Simulations yielded pharmacokinetic parameters that were compared against published values expressed as geometric means. First, models were validated by comparing the predicted pharmacokinetic parameters against observed pharmacokinetic parameters. Given the immense clinical variability in voriconazole pharmacokinetics in both the adult and pediatric population, differences <50 % were considered acceptable. If the predicted parameters were within 50 % of the observed values, then visual predictive checks were employed to confirm that the model predicted observed concentrations and standard deviation. Concentration-time profiles from a food effect trial conducted in healthy volunteers and a trial in immunocompromised children were digitized using GetGraph data digitizer version 2.25.0.32. Observed voriconazole concentrations were superimposed on predicted mean and 90 % confidence intervals. Last, a distributional analysis of hepatic and intestinal CYP enzymes from simulated trials was generated [22].

Sensitivity Analysis

Sensitivity analyses, used to assess factors that could influence model performance, were performed for gastric emptying time and small intestinal transit time, both of which could significantly influence pharmacokinetic parameters after enteral absorption. Both values were replicated with a tenfold change in the mean to determine if either parameter significantly affected pertinent pharmacokinetic parameters of AUC and maximum concentration (C max).

Results

Simulations to Assess Linearity

In Berkeley Madonna, non-linear behavior was predicted by the adult model as evidenced by greater than proportional increase in AUC (1.7-, 2.7-, and 4.2-fold) when the doses increased from 3 to 6 mg/kg (1.3-, 1.7-, and 2-fold, respectively). In contrast, the pediatric model displayed linear kinetics with proportional increase in AUCs (1.4-, 1.8-, and 2.3-fold, respectively), (Supplementary Figure 2). Predicted clearance was 3.1 and 6.0 mL/min/kg, which were within 25 and 11 % of the published values of 2.0 and 6.7 mL/min/kg, respectively. Preliminary analysis of oral bioavailability yielded a prediction of 88 % for adults and approximately 100 % for children, showing appropriate prediction for the adults but over-prediction for children. Predictions in the adult and pediatric populations, using Berkeley Madonna, used average physiologic and in vitro parameters, and omitted ranges and standard deviations. Because of this limitation and the unusual preliminary result of predicting nearly double the observed pediatric oral bioavailability, a population-based approach was deemed essential.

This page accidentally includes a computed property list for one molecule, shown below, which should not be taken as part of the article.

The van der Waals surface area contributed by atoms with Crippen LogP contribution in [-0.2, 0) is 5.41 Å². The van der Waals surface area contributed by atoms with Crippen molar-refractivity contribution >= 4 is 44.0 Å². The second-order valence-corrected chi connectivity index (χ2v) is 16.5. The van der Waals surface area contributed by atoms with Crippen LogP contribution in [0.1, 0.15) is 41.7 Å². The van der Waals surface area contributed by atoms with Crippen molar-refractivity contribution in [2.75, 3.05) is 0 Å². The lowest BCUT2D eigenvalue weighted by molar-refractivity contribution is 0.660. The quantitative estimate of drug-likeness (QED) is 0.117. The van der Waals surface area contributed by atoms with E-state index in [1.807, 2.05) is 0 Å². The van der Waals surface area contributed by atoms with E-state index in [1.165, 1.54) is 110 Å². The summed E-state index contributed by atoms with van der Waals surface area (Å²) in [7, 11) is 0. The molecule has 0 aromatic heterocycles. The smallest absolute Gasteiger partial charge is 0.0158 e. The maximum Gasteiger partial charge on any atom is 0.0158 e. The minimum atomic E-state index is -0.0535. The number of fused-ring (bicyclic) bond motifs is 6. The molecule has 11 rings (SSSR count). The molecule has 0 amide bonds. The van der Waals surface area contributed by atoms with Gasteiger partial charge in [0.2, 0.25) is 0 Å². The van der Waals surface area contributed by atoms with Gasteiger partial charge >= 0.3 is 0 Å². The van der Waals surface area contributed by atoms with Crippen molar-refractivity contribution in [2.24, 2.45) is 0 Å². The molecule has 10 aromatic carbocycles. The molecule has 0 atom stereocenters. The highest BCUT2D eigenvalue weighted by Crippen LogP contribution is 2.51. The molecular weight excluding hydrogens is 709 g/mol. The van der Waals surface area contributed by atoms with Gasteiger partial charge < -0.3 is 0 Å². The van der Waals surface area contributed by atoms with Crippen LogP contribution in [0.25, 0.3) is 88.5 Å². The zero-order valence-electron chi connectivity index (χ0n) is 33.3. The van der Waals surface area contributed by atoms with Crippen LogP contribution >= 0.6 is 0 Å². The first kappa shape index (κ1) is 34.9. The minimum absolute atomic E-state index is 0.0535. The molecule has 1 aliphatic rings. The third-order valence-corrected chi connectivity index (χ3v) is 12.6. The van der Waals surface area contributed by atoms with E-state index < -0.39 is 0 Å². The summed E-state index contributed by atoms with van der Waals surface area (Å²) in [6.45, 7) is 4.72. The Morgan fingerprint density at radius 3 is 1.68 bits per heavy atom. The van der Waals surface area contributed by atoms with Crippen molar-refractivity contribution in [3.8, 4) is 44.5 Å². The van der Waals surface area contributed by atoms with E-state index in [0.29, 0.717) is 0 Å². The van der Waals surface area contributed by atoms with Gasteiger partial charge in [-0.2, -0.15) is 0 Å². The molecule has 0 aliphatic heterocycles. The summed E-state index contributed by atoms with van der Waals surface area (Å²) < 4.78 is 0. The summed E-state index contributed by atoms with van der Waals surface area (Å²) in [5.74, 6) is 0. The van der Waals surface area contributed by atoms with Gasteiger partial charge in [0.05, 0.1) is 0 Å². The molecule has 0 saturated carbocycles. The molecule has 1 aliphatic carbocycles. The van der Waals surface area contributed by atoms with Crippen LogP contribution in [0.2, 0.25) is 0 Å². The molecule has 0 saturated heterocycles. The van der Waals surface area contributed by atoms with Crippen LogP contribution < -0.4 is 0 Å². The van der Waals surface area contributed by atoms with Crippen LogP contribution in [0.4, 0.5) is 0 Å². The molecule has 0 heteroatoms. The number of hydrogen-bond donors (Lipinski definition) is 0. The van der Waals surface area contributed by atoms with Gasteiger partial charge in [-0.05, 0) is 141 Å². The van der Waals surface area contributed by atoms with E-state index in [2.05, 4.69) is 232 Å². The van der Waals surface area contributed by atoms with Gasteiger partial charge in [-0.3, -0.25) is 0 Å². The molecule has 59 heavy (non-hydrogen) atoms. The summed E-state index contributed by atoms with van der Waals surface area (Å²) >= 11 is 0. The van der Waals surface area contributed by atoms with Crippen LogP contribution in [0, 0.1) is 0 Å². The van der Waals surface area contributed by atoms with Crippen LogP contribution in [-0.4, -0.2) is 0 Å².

Model Simulations in Healthy Adult Volunteers

Initial population-based model development used standard Simcyp parameters from the healthy adult volunteer simulator. The model was customized for voriconazole (Fig. 2) based on specific hepatic in vitro metabolism and physicochemical properties (Table 1). The pilot simulations tested both intravenous infusions and oral doses as described in Sect. 2. The output demonstrated a biphasic profile indicating a two-compartment model, consistent with published data [4]

Fig. 2
figure2

Chemical structure of voriconazole as well as the model structure. The model structure defines all organ compartments and blood flow that were used in the simulations. Hashed arrows indicate dosing compartments, including intravenous and oral regimens. Thick black, downwards arrows indicate elimination from kidneys and liver for both the adult and pediatric populations and from the intestines in the pediatric population

Initially, simulations were used to test the model’s capacity to describe voriconazole plasma concentration after multiple intravenous infusion doses in adults. Table 2 lists pharmacokinetic parameters predicted by the model relative to corresponding published values. Model output for intravenous infusions generated a predicted clearance value of 2.4 mL/min/kg (range 1.0–4.8 mL/min/kg), agreeing well with the clinically observed clearance of 2.0 mL/min/kg, a 17 % prediction error. Predicted V d varied from 3.39 to 3.65 L/kg, which differed from the observed values of 4.6 L/kg by 20.7–26.3 %. The prediction error for AUC and C max in adults increased from 2.6 to 82 % and 2.6 to 39.7 %, respectively, as the dose decreased from 5 to 3 mg/kg. This is because of the known inability of the model to simulate non-linearity of metabolism. For the 200-mg oral dose in adults, the predicted AUC and Cmax values corresponded well with observed values (Table 3). The model predicted the mean oral bioavailability of 83 % in adults, which agrees well with the clinically observed mean value of 87 %. The predicted 90 % confidence interval for oral bioavailability was 69–93 %, matching the clinically observed range of 75–96 % [2325]. Thus, with the exception of AUC prediction at the low dose of 3 mg/kg, the errors for predictions of all pharmacokinetic pararmeters were within the accepted limit of <50 %, indicating the validity of the model.